Signs of mourning spread far beyond the grounds of Mainland Regional High School on Monday as businesses and municipalities showed their solidarity with the school's fallen athletes.
Linwood, Northfield and Somers Point - the communities that send students to the Linwood school - have already lowered their flags to half staff. Egg Harbor Township, whose high school is a long-time Mainland rival, pledged to do the same Monday.
"Atlantic County is such a small place, so everyone knows everyone," said Township Administrator Peter Miller, adding that many EHT residents grew up in the Mainland towns.
Businesses and schools throughout the region have put up flags and signs with messages of support for the school and its students after four football players - Edgar Bozzi, 16, of Somers Point; the driver Casey Brenner, 17, of Northfield; Dean Khoury, 15, of Linwood; and Nick Conner, 16, of Northfield - were killed Saturday morning in a car crash. Four other athletes - Alex DeNafo, 16, of Northfield, Jacob Smith, 17, of Linwood, Kyle Beattie, 16, of Northfield, and Kenneth Randall, 15, of Linwood - were injured.
Jude Maurer, office manager of Tilt-In Windows and Siding in Northfield, said several passers-by have stopped just to thank them for the sign they put up Monday morning. He said the owner, Leonard Petrillie, had two children play Mainland football and Maurer expects his own children to attend the school.
"They're quite upset, as we all are, for what happened," he said.
Century 21 Alliance, in Linwood, also put out a sign first thing Monday morning that stated, “Our thoughts & prayers are with the MRHS families."
"It breaks our hearts - we can't even imagine what it's like (for those families)," Realtor Lerena Mullen said. "But we want them to know we are thinking about them and praying for them."
Like most small towns, Mullen said football is engrained in the culture of the area. But the connection goes deeper than that, she said.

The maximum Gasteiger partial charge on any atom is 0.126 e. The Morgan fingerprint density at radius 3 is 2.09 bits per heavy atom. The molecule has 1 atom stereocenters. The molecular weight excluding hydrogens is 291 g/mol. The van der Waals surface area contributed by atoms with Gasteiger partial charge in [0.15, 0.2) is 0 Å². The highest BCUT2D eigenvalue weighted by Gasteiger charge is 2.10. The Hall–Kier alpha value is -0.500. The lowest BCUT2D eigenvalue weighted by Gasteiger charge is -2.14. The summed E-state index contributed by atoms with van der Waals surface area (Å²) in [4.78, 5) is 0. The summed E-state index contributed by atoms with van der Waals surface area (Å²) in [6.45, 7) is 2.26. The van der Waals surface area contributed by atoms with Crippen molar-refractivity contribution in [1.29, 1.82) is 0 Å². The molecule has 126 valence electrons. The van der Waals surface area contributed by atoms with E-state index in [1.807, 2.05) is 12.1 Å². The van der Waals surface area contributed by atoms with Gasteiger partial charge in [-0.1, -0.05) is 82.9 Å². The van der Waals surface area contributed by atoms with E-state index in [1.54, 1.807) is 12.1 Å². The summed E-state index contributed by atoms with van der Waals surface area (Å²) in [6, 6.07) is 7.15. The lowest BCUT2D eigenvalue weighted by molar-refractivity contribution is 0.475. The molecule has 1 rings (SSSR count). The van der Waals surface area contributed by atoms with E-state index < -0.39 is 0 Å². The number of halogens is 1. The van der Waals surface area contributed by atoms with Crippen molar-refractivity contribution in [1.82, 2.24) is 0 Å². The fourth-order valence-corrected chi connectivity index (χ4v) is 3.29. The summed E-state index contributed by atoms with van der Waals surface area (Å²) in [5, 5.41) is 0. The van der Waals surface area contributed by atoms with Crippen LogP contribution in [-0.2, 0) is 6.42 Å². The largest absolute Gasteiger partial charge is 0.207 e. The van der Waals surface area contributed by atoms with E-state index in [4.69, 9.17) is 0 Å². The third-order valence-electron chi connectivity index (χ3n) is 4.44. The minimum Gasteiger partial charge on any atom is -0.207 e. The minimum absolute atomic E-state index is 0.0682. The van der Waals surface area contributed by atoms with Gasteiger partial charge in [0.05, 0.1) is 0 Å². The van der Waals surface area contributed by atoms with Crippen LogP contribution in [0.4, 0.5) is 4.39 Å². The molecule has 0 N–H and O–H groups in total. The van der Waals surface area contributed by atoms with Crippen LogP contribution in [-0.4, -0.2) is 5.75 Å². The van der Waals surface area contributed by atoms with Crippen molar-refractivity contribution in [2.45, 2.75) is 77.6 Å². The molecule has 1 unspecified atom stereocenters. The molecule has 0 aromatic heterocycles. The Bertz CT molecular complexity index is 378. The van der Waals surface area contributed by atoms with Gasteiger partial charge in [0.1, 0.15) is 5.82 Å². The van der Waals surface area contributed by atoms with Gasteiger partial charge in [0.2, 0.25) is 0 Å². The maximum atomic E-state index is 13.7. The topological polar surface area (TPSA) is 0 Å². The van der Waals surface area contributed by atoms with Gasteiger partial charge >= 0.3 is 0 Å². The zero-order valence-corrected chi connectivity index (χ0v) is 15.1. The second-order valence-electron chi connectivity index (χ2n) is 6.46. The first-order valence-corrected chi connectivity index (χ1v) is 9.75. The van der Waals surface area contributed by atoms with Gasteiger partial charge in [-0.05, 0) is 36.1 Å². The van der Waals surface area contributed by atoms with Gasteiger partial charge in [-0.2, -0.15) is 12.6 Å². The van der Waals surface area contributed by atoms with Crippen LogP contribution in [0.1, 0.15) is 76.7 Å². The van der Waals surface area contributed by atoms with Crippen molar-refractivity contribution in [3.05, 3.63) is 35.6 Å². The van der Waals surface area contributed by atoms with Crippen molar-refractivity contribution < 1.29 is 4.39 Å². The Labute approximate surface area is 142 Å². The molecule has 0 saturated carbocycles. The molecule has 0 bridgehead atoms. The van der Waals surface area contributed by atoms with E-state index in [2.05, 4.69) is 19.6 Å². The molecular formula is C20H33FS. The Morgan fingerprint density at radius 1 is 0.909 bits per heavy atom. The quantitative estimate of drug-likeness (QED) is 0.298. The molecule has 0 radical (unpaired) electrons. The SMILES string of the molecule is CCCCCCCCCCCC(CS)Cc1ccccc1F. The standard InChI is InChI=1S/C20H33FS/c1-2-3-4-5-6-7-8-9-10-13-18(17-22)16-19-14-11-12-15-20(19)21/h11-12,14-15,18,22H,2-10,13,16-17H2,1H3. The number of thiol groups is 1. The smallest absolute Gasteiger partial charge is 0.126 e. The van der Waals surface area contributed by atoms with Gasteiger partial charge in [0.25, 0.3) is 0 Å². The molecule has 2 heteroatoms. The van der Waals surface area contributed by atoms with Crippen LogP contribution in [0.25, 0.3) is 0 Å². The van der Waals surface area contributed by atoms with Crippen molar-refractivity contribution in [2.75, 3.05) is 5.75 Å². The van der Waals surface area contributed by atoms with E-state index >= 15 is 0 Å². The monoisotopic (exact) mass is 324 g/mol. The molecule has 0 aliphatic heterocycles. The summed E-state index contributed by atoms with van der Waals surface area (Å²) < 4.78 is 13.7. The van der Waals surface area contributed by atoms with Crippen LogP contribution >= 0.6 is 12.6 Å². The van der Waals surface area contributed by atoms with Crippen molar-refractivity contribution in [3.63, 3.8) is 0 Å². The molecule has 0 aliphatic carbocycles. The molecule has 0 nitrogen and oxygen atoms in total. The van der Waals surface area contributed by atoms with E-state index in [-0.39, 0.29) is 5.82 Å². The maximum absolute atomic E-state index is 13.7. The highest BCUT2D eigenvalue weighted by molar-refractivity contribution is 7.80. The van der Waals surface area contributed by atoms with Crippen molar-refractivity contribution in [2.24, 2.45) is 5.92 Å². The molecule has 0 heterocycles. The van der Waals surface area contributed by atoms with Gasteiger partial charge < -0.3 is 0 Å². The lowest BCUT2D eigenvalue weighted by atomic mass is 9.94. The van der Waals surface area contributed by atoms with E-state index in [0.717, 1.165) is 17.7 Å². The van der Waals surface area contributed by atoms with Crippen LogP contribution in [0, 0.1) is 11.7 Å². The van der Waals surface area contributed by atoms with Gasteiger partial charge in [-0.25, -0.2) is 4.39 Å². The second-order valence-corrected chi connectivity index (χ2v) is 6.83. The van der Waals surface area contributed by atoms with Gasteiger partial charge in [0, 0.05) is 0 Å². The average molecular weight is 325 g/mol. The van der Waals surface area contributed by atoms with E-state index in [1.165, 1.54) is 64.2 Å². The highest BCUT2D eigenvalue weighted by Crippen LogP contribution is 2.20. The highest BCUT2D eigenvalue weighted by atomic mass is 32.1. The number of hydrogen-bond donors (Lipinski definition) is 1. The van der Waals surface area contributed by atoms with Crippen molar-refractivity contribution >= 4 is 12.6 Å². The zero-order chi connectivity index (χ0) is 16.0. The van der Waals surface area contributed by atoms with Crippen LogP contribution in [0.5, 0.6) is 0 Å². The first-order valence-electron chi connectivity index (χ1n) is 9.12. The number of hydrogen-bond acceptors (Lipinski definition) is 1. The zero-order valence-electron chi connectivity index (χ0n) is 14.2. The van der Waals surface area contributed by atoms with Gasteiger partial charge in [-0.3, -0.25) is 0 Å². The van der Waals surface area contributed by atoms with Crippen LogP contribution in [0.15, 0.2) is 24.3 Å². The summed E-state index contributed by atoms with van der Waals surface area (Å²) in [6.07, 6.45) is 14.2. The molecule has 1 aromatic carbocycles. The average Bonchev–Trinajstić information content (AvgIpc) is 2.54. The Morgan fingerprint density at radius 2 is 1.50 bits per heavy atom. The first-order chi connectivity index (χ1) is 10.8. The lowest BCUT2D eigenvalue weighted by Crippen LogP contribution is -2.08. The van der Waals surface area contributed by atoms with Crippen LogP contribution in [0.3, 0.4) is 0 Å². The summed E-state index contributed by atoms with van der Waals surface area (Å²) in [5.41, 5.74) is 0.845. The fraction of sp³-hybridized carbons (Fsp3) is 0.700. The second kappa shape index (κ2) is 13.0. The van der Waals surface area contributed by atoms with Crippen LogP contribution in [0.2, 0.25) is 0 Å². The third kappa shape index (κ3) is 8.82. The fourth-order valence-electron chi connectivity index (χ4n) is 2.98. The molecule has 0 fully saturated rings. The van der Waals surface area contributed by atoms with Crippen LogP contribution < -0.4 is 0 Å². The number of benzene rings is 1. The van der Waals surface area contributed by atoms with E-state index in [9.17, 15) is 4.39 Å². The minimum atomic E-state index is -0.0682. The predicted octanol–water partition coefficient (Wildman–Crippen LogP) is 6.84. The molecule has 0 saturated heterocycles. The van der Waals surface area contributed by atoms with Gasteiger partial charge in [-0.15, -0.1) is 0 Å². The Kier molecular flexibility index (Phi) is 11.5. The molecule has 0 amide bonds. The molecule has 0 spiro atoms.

"The school's a huge part of the draw for people to purchase homes in Linwood," she said. "I moved here 22 years ago in large part because of the reputation the high school had."
Linwood Mayor Richard DePamphilis said there is a "family of never-ending men that go through" the school's football program, as reflected by the 3,000 people who attended Sunday's candlelight vigil.
"I'm sure there were past, present and future Mainland football players there," he said. "It's a very close-knit football family."
DePamphilis, who was president of the Mainland Sports Boosters for four years and whose three sons all played on the team, said the loss affected him greatly.
But there is also a benefit to how well-connected the community is, he said.
"I can't imagine what they're going through," he said. "But it doesn't hurt to have your family and extended family around you at times like this."
Northfield Mayor Vince Mazzeo said the mayors of all three mainland towns decided shortly after the accident that they would work together to show their support for the families.
"Lowering the flags to half staff is something we all agreed was a good thing to do for the community," said Mazzeo, whose son is a junior at Mainland.
As a Mainland parent, he said he remembers Brenner playing point guard with his son on the basketball team.
"The visuals of these boys playing - you're saddened you're not going to have that anymore," he said.
Mayor Jake Glassey, of Somers Point, said the flag-lowering is a symbolic gesture, but he expects more concrete plans for fundraisers and gatherings in the coming weeks.
"There's not a lot you can say to give them comfort, but we can be there in support for them as cities," he said.
Egg Harbor Township Mayor James "Sonny" McCullough said the township's golf course, McCullough's Emerald Links, lowered its flags and Town Hall would soon follow.
"Mainland has been very supportive of the golf course for years," he said. "They had a lot of their fundraisers, and a lot of athletic events, held there."
Despite the football rivalry, which culminates in an annual Thanksgiving game, McCullough said the bonds between EHT and the mainland towns are strong. "There is a closeness and a sadness we're all sharing," he said.
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